Extremists take advantage of sweeping narratives spread by some Slovak politicians

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Feeding “publicity discussions”

The popularity of Robert Fico, former Prime Minister and chairman of the Social Democratic Party Smer, currently a member of the opposition, has grown in recent times. While only 19% of voters trusted him in November 2020, that figure had risen to 29% in September, according to a Focus poll.

Fico is one of the worst politicians to feed what Radoslav Štefančík, a political analyst at the University of Economics in Bratislava, calls “publicity speech”.

As an example, Fico wrote on Facebook in August that political scientist Jozef Lenč, who has criticized Smer in the past, should not be accepted as a political analyst in a “Christian country” because Lenč is a Muslim and, like So , he only attacks Smer because the party is against migration quotas and against the emergence of Muslim communities in Slovakia.

Štefančík also singles out Smer’s vice-president Ľuboš Blaha, who uses exceptionally “radical” language in his public statements, as well as Boris Kollár, chairman of the Sme Rodina coalition party. The far-right parties People’s Party Our Slovakia (ĽSNS) and Republika, founded by defectors from LSNS, are also “strongly represented” in this regard, according to the analyst.

Smer currently enjoys 14.4% support, Republika 6.8%, ĽSNS 4.6% (below the 5% threshold to enter parliament) and Sme Rodina 6.7%, according to the latest poll produced by Focus Agency between September 7. and 11. Counted together, they have the support of about one third of the Slovak electorate.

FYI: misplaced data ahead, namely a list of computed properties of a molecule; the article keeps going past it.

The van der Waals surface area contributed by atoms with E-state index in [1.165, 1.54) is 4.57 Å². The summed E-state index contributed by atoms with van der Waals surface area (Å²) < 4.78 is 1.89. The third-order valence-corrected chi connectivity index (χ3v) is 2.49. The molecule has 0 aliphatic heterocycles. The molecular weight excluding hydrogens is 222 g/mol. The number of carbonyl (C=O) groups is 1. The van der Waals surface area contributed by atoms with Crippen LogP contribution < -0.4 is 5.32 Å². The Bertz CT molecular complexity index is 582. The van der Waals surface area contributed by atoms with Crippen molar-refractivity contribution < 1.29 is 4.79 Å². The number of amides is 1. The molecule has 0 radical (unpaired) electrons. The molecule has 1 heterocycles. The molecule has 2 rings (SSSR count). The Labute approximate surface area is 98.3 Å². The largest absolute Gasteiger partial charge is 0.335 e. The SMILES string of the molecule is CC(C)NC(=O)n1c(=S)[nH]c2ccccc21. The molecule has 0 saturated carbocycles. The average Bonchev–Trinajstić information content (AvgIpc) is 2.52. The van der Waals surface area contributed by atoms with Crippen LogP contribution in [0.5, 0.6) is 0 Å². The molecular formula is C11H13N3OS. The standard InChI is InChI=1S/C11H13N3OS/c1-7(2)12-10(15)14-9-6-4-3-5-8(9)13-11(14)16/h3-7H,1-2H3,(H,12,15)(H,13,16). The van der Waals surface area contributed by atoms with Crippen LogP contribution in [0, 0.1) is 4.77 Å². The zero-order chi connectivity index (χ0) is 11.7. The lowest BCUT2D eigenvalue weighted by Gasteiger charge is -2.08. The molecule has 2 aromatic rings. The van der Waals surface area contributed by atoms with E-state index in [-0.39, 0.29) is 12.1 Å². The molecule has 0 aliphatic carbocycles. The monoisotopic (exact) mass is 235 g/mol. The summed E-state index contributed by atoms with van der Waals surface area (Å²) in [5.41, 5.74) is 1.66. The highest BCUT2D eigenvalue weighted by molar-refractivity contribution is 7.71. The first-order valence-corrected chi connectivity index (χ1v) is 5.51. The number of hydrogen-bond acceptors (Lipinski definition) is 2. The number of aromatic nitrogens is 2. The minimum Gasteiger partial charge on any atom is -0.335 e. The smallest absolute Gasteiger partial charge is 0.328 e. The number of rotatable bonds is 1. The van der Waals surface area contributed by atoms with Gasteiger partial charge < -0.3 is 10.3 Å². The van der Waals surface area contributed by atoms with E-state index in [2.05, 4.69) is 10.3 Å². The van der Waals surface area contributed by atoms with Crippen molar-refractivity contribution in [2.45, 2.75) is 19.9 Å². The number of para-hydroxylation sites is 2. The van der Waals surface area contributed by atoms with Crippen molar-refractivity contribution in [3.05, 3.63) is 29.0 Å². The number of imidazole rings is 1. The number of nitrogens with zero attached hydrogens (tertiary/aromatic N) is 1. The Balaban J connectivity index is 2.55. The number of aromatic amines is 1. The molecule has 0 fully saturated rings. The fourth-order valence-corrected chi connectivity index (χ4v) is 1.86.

Typically, the language of extremists is no longer radical, as anything more extreme would risk prosecution and possibly even a ban on party activities. So the most radical voices are often those of politicians who surface on the surface support ideologies incompatible with such rhetoric, says tefančík.

“Neither a social democrat nor a liberal in Western democracies would dare to say, for example about Muslims, what they say in Slovakia,” he explains.

Yet representatives of the far right in Slovakia have faced several lawsuits for comments they made. Milan Mazurek, then ĽSNS deputy who later deserted the party for the Republika, became the first deputy to lose his seat in parliament following a court ruling. The Supreme Court found him guilty of making racist remarks about the Roma minority. And the specialized criminal court sentenced ĽSNS leader Marian Kotleba to four years and four months for displaying Nazi symbolism. The verdict is still under appeal.

“But ĽSNS voters are former voters of other parties and some of those parties want their voters back,” says tefančík, adding that Smer is trying to tempt ĽSNS voters. “Because the voter hears radical language, he begins to use it too, but on the borderline of what is acceptable or just behind.”

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